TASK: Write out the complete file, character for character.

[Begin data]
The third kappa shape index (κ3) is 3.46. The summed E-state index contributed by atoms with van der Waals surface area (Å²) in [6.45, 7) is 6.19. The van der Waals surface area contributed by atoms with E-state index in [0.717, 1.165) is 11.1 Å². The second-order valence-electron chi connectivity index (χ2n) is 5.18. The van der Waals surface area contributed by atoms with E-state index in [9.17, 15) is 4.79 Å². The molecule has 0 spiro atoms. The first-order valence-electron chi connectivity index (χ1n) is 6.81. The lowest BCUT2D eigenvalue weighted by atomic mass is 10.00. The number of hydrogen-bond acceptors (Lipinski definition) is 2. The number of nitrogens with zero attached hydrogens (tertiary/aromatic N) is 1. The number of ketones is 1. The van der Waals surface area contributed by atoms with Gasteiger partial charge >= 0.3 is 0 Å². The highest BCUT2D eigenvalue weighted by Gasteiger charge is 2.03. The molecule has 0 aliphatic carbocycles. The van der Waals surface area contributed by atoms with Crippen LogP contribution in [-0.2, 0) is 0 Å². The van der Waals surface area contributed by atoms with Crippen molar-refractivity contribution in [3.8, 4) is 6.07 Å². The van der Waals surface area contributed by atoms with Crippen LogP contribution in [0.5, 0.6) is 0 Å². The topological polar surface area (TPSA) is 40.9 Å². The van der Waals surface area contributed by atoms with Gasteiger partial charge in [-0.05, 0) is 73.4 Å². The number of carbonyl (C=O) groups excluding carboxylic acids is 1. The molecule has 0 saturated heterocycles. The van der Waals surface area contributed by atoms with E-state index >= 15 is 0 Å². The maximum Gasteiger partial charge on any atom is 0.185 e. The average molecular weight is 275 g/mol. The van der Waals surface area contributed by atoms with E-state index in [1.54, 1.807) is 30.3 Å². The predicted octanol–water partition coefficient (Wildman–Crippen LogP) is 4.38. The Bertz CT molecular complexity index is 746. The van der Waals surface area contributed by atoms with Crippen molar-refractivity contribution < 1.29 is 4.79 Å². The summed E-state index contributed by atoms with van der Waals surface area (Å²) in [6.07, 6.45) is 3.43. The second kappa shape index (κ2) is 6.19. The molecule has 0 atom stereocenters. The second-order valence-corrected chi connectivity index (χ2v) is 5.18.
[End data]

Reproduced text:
The third kappa shape index (κ3) is 3.46. The summed E-state index contributed by atoms with van der Waals surface area (Å²) in [6.45, 7) is 6.19. The van der Waals surface area contributed by atoms with E-state index in [0.717, 1.165) is 11.1 Å². The second-order valence-electron chi connectivity index (χ2n) is 5.18. The van der Waals surface area contributed by atoms with E-state index in [9.17, 15) is 4.79 Å². The molecule has 0 spiro atoms. The first-order valence-electron chi connectivity index (χ1n) is 6.81. The lowest BCUT2D eigenvalue weighted by atomic mass is 10.00. The number of hydrogen-bond acceptors (Lipinski definition) is 2. The number of nitrogens with zero attached hydrogens (tertiary/aromatic N) is 1. The number of ketones is 1. The van der Waals surface area contributed by atoms with Gasteiger partial charge >= 0.3 is 0 Å². The highest BCUT2D eigenvalue weighted by Gasteiger charge is 2.03. The molecule has 0 aliphatic carbocycles. The van der Waals surface area contributed by atoms with Crippen LogP contribution in [-0.2, 0) is 0 Å². The van der Waals surface area contributed by atoms with Crippen molar-refractivity contribution in [3.8, 4) is 6.07 Å². The van der Waals surface area contributed by atoms with Crippen LogP contribution in [0.5, 0.6) is 0 Å². The topological polar surface area (TPSA) is 40.9 Å². The van der Waals surface area contributed by atoms with Gasteiger partial charge in [-0.05, 0) is 73.4 Å². The number of carbonyl (C=O) groups excluding carboxylic acids is 1. The molecule has 0 saturated heterocycles. The van der Waals surface area contributed by atoms with E-state index >= 15 is 0 Å². The maximum Gasteiger partial charge on any atom is 0.185 e. The average molecular weight is 275 g/mol. The van der Waals surface area contributed by atoms with E-state index in [1.54, 1.807) is 30.3 Å². The predicted octanol–water partition coefficient (Wildman–Crippen LogP) is 4.38. The Bertz CT molecular complexity index is 746. The van der Waals surface area contributed by atoms with Crippen molar-refractivity contribution < 1.29 is 4.79 Å². The summed E-state index contributed by atoms with van der Waals surface area (Å²) in [6.07, 6.45) is 3.43. The second kappa shape index (κ2) is 6.19. The molecule has 0 atom stereocenters. The second-order valence-corrected chi connectivity index (χ2v) is 5.18.